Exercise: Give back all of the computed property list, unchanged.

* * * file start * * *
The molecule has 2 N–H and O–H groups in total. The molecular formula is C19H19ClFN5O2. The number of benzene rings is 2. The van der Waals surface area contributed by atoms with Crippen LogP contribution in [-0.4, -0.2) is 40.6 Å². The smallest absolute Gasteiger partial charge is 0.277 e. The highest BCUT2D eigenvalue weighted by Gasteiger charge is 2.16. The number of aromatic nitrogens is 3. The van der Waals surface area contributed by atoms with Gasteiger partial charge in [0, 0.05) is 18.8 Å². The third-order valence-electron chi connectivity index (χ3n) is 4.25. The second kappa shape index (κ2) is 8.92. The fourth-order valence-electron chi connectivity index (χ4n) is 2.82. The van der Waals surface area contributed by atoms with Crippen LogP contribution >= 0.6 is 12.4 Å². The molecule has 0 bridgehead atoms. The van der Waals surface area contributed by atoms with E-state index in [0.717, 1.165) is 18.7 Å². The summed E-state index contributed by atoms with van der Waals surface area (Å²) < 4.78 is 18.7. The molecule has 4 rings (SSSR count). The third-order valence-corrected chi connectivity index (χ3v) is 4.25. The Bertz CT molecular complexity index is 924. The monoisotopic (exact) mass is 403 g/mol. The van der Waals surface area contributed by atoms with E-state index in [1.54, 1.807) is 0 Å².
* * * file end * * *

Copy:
The molecule has 2 N–H and O–H groups in total. The molecular formula is C19H19ClFN5O2. The number of benzene rings is 2. The van der Waals surface area contributed by atoms with Crippen LogP contribution in [-0.4, -0.2) is 40.6 Å². The smallest absolute Gasteiger partial charge is 0.277 e. The highest BCUT2D eigenvalue weighted by Gasteiger charge is 2.16. The number of aromatic nitrogens is 3. The van der Waals surface area contributed by atoms with Gasteiger partial charge in [0, 0.05) is 18.8 Å². The third-order valence-electron chi connectivity index (χ3n) is 4.25. The second kappa shape index (κ2) is 8.92. The fourth-order valence-electron chi connectivity index (χ4n) is 2.82. The van der Waals surface area contributed by atoms with Crippen LogP contribution >= 0.6 is 12.4 Å². The molecule has 0 bridgehead atoms. The van der Waals surface area contributed by atoms with E-state index in [0.717, 1.165) is 18.7 Å². The summed E-state index contributed by atoms with van der Waals surface area (Å²) < 4.78 is 18.7. The molecule has 4 rings (SSSR count). The third-order valence-corrected chi connectivity index (χ3v) is 4.25. The Bertz CT molecular complexity index is 924. The monoisotopic (exact) mass is 403 g/mol. The van der Waals surface area contributed by atoms with E-state index in [1.54, 1.807) is 0 Å².